NISQUALLY (June 20, 2003) — A river is more than just a line on a map; every side channel, slough and tributary stream helps create a complex and living river. The Nisqually Indian Tribe and the South Puget Sound Salmon Enhancement Group are surveying off-channel habitat in the Nisqually River basin to target areas for protection and restoration. The information gathered during these surveys will guide the tribe and enhancement group in decisions on future habitat projects.

“Most of what is called off-channel habitat was actually created by the river itself,” said Chris Ellings, biologist with the enhancement group. As the Nisqually River migrates back and forth across its floodplain, it leaves behind remnants of former river channels. These remnants, often still connected to the mainstem Nisqually, are important rearing habitat for juvenile salmon and trout. “These off-channel areas are generally calmer than the river itself, and provide some of the best juvenile habitat,” said Florian Leischner, habitat biologist with the tribe.

Last winter Leischner and Ellings made a series of float trips down the Nisqually River to assess the river’s overall off-channel habitat. “We found several areas, including a site created during a mudslide only seven years ago, that hadn’t been looked at closely,” said Leischner. “The best way to really get an idea of what kind of habitat is out there is to see it first hand.” They also used aerial photography to see what kind of decent habitat might inaccessible behind dikes, levies or culverts.

“Juvenile salmon utilize off-channel habitat for rearing, growing and feeding,” said Florian Leischner, habitat biologist with the Nisqually Indian Tribe. “Reconnecting off-channel habitat will improve the productivity of the Nisqually River.”

Other areas that may only be connected to the main river channel during floods are also important. “Off-channel habitat is especially important during winter months. If it hasn’t been damaged or cut off from the river, it can provide safe harbor for young salmon during damaging floods,” said Ellings. “Because the flood raises the water level of the river, which otherwise could be damaging to salmon, it also reconnects the river to these calmer off-channel areas that salmon can access.”

“Because these areas are only connected to the mainstem during floods and are usually further away from the river, their value isn’t readily apparent,” said Ellings. “This often means that they are lost to urban development.” Coho salmon, cutthroat trout, and some chinook spend a significant amount of their life in the river before they head out to sea, and therefore depend on the health of off-channel habitat. Puget Sound chinook are listed as “threatened” under the federal Endangered Species Act. “Food, such as aquatic insects, is very abundant in the off-channel habitat,” said Ellings. “These off-channel sites are vital to young salmon if they are to survive to adulthood.”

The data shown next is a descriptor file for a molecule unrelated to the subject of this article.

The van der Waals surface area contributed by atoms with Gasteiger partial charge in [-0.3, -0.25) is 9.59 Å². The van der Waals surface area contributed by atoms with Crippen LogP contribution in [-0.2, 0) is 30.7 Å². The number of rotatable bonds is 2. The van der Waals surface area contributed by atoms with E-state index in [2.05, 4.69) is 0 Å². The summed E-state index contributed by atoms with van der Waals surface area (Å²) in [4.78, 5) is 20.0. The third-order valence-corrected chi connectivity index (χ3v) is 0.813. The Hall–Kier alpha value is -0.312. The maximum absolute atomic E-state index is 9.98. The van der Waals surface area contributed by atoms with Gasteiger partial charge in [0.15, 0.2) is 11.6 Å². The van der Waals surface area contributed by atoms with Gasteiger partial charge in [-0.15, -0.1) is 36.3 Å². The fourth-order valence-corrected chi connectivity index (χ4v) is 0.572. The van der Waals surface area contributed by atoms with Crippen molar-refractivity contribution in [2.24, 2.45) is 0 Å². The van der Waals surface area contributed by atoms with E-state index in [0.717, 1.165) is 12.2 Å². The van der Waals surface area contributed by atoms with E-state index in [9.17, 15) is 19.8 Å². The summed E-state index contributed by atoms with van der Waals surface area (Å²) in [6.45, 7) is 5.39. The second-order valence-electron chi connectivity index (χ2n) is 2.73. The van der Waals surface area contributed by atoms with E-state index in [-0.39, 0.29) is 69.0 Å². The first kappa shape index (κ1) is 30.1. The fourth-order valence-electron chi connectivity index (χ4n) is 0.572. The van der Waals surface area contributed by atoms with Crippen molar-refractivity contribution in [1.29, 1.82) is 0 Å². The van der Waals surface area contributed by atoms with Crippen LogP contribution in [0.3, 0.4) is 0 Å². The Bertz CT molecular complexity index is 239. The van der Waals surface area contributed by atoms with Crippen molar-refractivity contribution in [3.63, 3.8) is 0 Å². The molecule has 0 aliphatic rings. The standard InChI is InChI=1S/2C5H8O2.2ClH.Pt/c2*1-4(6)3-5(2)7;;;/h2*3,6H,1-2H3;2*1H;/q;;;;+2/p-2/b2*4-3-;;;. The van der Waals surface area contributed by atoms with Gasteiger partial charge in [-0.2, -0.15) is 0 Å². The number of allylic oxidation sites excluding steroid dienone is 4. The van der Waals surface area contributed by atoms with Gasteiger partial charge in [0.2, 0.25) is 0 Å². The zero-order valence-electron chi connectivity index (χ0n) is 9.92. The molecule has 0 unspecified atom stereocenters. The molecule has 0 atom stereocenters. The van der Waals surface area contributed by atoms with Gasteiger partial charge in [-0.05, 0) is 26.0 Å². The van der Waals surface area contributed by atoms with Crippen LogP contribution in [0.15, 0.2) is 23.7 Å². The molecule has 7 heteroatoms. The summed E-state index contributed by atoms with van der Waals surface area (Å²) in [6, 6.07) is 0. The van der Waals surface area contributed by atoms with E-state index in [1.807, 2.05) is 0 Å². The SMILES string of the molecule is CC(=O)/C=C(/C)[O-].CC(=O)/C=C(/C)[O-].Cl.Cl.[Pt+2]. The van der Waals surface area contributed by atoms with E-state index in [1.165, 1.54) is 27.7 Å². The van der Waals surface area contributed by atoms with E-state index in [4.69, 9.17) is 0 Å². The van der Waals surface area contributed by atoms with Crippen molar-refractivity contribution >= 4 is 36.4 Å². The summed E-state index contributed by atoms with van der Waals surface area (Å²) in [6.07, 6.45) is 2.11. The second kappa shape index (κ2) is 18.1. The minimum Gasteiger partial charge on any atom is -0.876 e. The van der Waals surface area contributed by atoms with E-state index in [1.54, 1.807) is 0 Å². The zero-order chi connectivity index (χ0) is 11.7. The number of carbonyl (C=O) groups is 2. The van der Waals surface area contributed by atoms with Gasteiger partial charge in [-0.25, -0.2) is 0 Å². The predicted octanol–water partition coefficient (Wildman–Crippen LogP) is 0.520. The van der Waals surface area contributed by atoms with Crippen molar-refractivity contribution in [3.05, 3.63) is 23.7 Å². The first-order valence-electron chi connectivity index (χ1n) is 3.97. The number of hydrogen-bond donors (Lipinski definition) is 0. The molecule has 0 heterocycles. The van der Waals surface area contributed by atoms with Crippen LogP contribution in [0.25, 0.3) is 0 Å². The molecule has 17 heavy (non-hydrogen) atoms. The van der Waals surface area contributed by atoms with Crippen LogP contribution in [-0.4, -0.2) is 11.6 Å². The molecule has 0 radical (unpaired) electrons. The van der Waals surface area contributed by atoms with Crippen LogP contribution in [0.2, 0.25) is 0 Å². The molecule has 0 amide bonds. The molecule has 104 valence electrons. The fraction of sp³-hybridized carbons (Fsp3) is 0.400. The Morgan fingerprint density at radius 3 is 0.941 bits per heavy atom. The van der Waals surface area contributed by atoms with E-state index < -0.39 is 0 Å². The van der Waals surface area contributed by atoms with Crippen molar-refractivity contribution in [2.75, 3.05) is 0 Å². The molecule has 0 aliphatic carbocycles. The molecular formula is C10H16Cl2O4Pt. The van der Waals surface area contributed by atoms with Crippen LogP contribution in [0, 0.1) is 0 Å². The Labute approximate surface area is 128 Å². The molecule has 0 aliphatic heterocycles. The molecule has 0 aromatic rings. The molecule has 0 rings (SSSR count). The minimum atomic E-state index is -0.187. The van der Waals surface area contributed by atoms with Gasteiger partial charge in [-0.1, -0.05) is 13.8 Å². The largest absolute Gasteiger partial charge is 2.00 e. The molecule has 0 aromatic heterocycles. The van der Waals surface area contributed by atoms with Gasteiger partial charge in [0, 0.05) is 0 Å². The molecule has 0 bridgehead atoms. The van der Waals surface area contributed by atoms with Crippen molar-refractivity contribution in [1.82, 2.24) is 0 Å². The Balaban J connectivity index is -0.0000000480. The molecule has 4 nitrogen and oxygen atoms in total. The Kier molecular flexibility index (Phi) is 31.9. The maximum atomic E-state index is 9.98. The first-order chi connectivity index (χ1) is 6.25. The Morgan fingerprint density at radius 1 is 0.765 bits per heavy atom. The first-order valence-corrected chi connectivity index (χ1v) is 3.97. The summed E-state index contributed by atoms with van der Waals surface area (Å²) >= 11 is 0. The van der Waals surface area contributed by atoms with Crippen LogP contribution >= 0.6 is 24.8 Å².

After making follow up trips to specific sites, checking for fish usage and gathering other data they will prioritize various projects by their value to recovering salmon and their cost efficiency. “Because of the limited amount of money for salmon recovery, prioritizing restoration projects is vital,” said Jeanette Dorner, Salmon Recovery Program Manager for the Nisqually Tribe. “By making sure we do the most valuable projects first, we can stretch our recovery dollars.”

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For more information, contact: Florian Leischner, Nisqually Tribe, Habitat Biologist, (360) 438-8687. Christopher Ellings, South Puget Sound Salmon Enhancement Group, Habitat Biologist, (360) 754-3588, ext 101. Emmett O’Connell, Information Officer, NWIFC, (360) 438-1181, ext. 392, eoconnell@nwifc.org

Nisqually River Fast Facts

  • The Nisqually River originates at the Nisqually Glacier on the south slope of Mt. Rainier and flows west to Alder Lake and then northwest between Pierce and Thurston counties to Puget Sound at Nisqually Reach.
  • The Nisqually River drains over 700 square miles of land, nearly a half million acres.
  • The hill region east of the mouth of the Nisqually River was touted as a location for a major city in the 1890s. The projected city was called Rosston in 1891 for the Ross family who lived nearby. In 1892 the name Traverton for George Traver was attached to the site. Later plans showed it as “Nisqually City”.
  • The Nisqually is the only river with its headwaters in a National Park (Rainier National Park) and its mouth in a National Wildlife Refuge (Nisqually).